Pediatric group, health stakeholders work together to fight malnutrition
Education is a key component in curbing poverty. However, without proper nutrition, children cannot possibly function properly and pursue their studies well.
A roundtable discussion organized by the Infant and Pediatric Nutrition Association of the Philippines (IPNAP) in July in celebration of the Nutrition Month shed light on the need for stakeholders to combine efforts in providing children the basic need of nutrition.
“IPNAP believes that a multi-sectoral approach is needed to fight malnutrition, one where industry, government, NGOs or civil society work together to educate, and to improve policy and nutrition programs,” said IPNAP executive director Alex Castro.
The event gathered experts from different sectors: the Department of Science and Technology's Food and Nutrition Research Institute (FNRI) director Dr. Mario V. Capanzana; Philippine Women’s University’s School Of Nutrition dean Dr. Leonora Panlasigui; and non-government organization Kabisig ng Kalahi president Victoria Wieneke.
Coming from different fields, each speaker laid out the problems regarding nutrition in the country, as well as existing programs being implemented by each sector.
Breastfeeding high, yet malnutrition persists
Capanzana’s presentation was on the results of the latest FNRI survey.
“There is commendable increase in breastfeeding rates, very near the World Health Organization goal in 2025, which is 50 percent and we are already at 46.7 percent,” he said.
However, the latest FNRI showed that there is a growing problem in stunting and underweight among infants and young children, particularly those between the ages of 0-5.
“What is alarming — and we need to look at this very closely — is the stunting rate. You’ll note that at one year old, the proportion of stunted children increased to 34 percent from about 16.2 percent [at] 6 to 11 months. Something needs to be investigated along this area,” Capanzana said.
Why is this the case?
According to Capanzana, different sectors he termed “champions” have been successfully addressing malnutrition: an exclusive breast-feeding policy by the international community and Department of Health targets children from ages 0-6 months; feeding programs by the Department of Social Welfare and Development targets the 3-6 age range; and a feeding program spear-headed by the Department of Education is aimed at children 6-12 years old.
No one seems to be filling the gap covering the 6 months-3 years range. It is a vulnerable stage which, he said, if not addressed properly could cause irreversible damage to a child.
“This is the point where we need to intervene,” said Capanzana.
Panlasigui added an important insight to the discussion: the mothers have to be healthy too. Otherwise, breastfeeding will not guarantee the health of the child.
“If the pregnant woman is healthy, then even the composition of her milk might not be healthy as well,” she said.
She emphasized the need to promote nutritional education among mothers.
Feeding programs and models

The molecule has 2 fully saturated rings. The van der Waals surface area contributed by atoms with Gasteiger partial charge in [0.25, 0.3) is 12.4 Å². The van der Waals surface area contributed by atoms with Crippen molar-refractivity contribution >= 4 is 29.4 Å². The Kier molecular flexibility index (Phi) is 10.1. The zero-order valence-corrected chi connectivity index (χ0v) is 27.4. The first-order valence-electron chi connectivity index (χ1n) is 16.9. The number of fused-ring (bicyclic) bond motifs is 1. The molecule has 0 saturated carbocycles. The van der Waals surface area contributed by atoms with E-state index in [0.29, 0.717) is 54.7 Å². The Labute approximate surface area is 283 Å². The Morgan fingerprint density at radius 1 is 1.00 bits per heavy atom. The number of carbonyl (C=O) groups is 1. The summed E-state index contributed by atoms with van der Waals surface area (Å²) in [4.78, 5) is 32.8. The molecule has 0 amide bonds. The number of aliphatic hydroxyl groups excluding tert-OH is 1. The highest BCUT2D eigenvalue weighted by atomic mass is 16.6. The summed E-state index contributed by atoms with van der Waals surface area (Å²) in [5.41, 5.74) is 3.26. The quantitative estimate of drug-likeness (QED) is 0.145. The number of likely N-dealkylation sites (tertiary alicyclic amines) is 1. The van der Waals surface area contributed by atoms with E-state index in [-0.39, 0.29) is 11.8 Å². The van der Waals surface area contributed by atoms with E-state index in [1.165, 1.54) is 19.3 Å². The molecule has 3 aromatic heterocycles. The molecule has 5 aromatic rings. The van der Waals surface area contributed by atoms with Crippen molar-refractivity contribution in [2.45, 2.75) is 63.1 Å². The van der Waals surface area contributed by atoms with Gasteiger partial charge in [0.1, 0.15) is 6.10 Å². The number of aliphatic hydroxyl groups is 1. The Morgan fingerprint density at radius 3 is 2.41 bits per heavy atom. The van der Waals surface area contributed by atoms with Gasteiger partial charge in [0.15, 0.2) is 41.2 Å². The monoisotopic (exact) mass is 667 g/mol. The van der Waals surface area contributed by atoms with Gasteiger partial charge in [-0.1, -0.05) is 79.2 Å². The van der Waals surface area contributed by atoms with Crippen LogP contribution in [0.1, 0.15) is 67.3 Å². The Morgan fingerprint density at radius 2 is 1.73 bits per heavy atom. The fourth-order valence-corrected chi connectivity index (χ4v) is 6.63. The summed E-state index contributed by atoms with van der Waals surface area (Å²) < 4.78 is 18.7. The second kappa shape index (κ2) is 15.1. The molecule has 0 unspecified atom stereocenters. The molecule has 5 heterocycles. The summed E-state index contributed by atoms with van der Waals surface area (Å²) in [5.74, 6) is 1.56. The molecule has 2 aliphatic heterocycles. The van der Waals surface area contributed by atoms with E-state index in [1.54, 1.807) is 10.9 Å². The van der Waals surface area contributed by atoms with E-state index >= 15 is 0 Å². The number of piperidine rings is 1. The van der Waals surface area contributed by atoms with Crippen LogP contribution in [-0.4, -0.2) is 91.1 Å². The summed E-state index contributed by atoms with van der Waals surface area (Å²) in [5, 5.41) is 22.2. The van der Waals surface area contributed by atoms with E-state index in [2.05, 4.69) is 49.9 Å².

Wieneke spoke in behalf of the NGO sector, sharing how a humble program she started in 2001 became a bigger and nobler project through partnerships with private corporations such as Jollibee and Mead-Johnson.
Starting with 10 communities in Abra, Rizal and Camarines Sur, her flagship program is a six-month daily supplementary feeding of nutritious hot meals from a specially designed cycle menu, targeting the most malnourished children in selected communities.
“This, for me, is nation-building at its most basic form and at its best,” she said.
Wieneke related how, in 2001, she was dismayed by seeing feeding programs limited to serving watery lugaw and banana-cue.
FNRI's own response has been to develop an “extrusion technology” model that seeks creative alternatives for complementary food for babies ages 6- 36 months.
Called DOST HITS or High Impact Technology Solutions, the model uses extrusion cooking (a method of creating prepared foods quickly) to create low-cost, ready-to-cook, yet nutritious baby foods.
This program is similar to the US Food Aid Program’s P.L. 480 or Food for Peace. But once this is phased out, said Capanzana, DOST HITS will take its place.
Capanzana cited examples of the program’s food like Big Mo Rice Mongo-Curls, Big Mo Rice Mongo Sesame Blend and Rice Mongo Instant Blend, all with 100 k/cal per energy or at least 4 grams of protein per serving, which is the World Health Organization standard.
“It’s like junk food, without the junk,” Capanzana added.
IPNAP programs coordinator Joey Montalvo discussed IPNAP’s participation in the Department of Education’s “Oh My Gulay” (OMG!) project.
OMG! is a simple community initiative to encourage more people to plant vegetables, as well as to instill in them the value of eating vegetables.
Under the program, 40 schools were adopted under the supervision of DepEd and private sectors. The DepEd chose the schools that had the highest incidence of malnutrition.
“The program involved an orientation for students, teachers, parents, and community officials on the importance of the nutritional value of vegetables and the methods in using bio-intensive gardening,” Montalvo said.
It may be a simple project, but conducted large-scale, it may help alleviate malnutrition in the country.
However, as Montalvo and Castro reiterate, it would take a lot to solve the problem nationwide.
“That’s why it’s important to hold forums like this. The sectors have to work together. And as IPNAP, we focus on relationship-building and collaboration among different sectors,” Montalvo said. — BM, GMA News
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